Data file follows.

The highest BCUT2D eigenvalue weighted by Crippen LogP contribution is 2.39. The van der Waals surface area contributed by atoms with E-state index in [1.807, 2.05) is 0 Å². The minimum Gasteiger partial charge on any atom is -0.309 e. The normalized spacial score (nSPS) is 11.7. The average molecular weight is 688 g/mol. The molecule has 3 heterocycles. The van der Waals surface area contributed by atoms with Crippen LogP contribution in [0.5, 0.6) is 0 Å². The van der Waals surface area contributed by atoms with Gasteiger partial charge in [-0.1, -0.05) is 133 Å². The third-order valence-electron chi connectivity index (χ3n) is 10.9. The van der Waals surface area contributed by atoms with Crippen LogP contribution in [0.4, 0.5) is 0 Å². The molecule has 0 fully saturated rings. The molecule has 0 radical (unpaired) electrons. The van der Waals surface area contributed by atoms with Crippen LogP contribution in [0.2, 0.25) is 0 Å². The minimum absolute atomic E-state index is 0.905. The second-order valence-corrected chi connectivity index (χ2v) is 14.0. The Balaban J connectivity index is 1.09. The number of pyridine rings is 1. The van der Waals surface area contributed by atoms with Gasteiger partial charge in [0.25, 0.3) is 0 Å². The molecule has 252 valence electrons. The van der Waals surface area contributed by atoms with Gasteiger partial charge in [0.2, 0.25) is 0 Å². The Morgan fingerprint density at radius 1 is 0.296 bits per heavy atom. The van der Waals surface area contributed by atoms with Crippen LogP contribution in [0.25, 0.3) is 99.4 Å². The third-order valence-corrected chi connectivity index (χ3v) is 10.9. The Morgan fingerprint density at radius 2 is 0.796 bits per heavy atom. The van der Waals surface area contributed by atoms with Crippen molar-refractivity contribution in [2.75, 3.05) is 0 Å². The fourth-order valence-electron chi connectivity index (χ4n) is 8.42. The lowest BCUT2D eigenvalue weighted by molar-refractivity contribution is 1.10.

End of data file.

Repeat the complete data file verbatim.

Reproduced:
The highest BCUT2D eigenvalue weighted by Crippen LogP contribution is 2.39. The van der Waals surface area contributed by atoms with E-state index in [1.807, 2.05) is 0 Å². The minimum Gasteiger partial charge on any atom is -0.309 e. The normalized spacial score (nSPS) is 11.7. The average molecular weight is 688 g/mol. The molecule has 3 heterocycles. The van der Waals surface area contributed by atoms with Crippen LogP contribution in [0.5, 0.6) is 0 Å². The van der Waals surface area contributed by atoms with Gasteiger partial charge in [-0.1, -0.05) is 133 Å². The third-order valence-electron chi connectivity index (χ3n) is 10.9. The van der Waals surface area contributed by atoms with Crippen LogP contribution in [0.4, 0.5) is 0 Å². The molecule has 0 fully saturated rings. The molecule has 0 radical (unpaired) electrons. The van der Waals surface area contributed by atoms with Crippen LogP contribution in [0.2, 0.25) is 0 Å². The minimum absolute atomic E-state index is 0.905. The second-order valence-corrected chi connectivity index (χ2v) is 14.0. The Balaban J connectivity index is 1.09. The number of pyridine rings is 1. The van der Waals surface area contributed by atoms with Gasteiger partial charge in [0.25, 0.3) is 0 Å². The molecule has 252 valence electrons. The van der Waals surface area contributed by atoms with Gasteiger partial charge in [0.2, 0.25) is 0 Å². The Morgan fingerprint density at radius 1 is 0.296 bits per heavy atom. The van der Waals surface area contributed by atoms with Crippen LogP contribution in [0.25, 0.3) is 99.4 Å². The third-order valence-corrected chi connectivity index (χ3v) is 10.9. The Morgan fingerprint density at radius 2 is 0.796 bits per heavy atom. The van der Waals surface area contributed by atoms with Crippen molar-refractivity contribution in [2.75, 3.05) is 0 Å². The fourth-order valence-electron chi connectivity index (χ4n) is 8.42. The lowest BCUT2D eigenvalue weighted by molar-refractivity contribution is 1.10.